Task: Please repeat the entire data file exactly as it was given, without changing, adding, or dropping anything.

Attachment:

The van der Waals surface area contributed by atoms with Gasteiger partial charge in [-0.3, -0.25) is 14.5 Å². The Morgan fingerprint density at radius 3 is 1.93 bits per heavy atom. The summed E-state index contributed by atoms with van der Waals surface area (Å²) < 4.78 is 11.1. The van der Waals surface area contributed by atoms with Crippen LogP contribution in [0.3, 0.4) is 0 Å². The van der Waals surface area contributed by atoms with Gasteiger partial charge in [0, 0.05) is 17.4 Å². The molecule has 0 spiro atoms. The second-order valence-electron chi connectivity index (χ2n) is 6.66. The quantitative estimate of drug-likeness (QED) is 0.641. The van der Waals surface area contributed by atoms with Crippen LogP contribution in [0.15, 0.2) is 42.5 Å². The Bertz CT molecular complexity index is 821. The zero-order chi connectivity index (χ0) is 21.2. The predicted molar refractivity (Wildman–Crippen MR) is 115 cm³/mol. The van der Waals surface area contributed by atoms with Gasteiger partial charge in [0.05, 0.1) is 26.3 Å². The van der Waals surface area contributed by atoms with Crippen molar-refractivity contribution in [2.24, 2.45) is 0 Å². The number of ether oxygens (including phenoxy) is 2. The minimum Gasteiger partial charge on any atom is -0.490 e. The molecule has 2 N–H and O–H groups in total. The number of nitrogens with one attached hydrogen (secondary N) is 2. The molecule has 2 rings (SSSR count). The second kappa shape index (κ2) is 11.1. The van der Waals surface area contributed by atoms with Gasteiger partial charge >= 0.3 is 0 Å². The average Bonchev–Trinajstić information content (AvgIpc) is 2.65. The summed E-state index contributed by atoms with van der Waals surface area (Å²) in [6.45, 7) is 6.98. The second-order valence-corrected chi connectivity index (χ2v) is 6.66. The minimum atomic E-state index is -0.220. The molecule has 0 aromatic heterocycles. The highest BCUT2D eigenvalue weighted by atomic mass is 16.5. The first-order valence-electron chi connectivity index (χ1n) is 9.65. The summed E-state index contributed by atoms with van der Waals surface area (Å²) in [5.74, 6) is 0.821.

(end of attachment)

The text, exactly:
The van der Waals surface area contributed by atoms with Gasteiger partial charge in [-0.3, -0.25) is 14.5 Å². The Morgan fingerprint density at radius 3 is 1.93 bits per heavy atom. The summed E-state index contributed by atoms with van der Waals surface area (Å²) < 4.78 is 11.1. The van der Waals surface area contributed by atoms with Crippen LogP contribution in [0.3, 0.4) is 0 Å². The van der Waals surface area contributed by atoms with Gasteiger partial charge in [0, 0.05) is 17.4 Å². The molecule has 0 spiro atoms. The second-order valence-electron chi connectivity index (χ2n) is 6.66. The quantitative estimate of drug-likeness (QED) is 0.641. The van der Waals surface area contributed by atoms with Crippen LogP contribution in [0.15, 0.2) is 42.5 Å². The Bertz CT molecular complexity index is 821. The zero-order chi connectivity index (χ0) is 21.2. The predicted molar refractivity (Wildman–Crippen MR) is 115 cm³/mol. The van der Waals surface area contributed by atoms with Gasteiger partial charge in [0.05, 0.1) is 26.3 Å². The van der Waals surface area contributed by atoms with Crippen molar-refractivity contribution in [2.24, 2.45) is 0 Å². The number of ether oxygens (including phenoxy) is 2. The minimum Gasteiger partial charge on any atom is -0.490 e. The molecule has 2 N–H and O–H groups in total. The number of nitrogens with one attached hydrogen (secondary N) is 2. The molecule has 2 rings (SSSR count). The second kappa shape index (κ2) is 11.1. The van der Waals surface area contributed by atoms with Gasteiger partial charge >= 0.3 is 0 Å². The average Bonchev–Trinajstić information content (AvgIpc) is 2.65. The summed E-state index contributed by atoms with van der Waals surface area (Å²) in [6.45, 7) is 6.98. The second-order valence-corrected chi connectivity index (χ2v) is 6.66. The minimum atomic E-state index is -0.220. The molecule has 0 aromatic heterocycles. The highest BCUT2D eigenvalue weighted by atomic mass is 16.5. The first-order valence-electron chi connectivity index (χ1n) is 9.65. The summed E-state index contributed by atoms with van der Waals surface area (Å²) in [5.74, 6) is 0.821.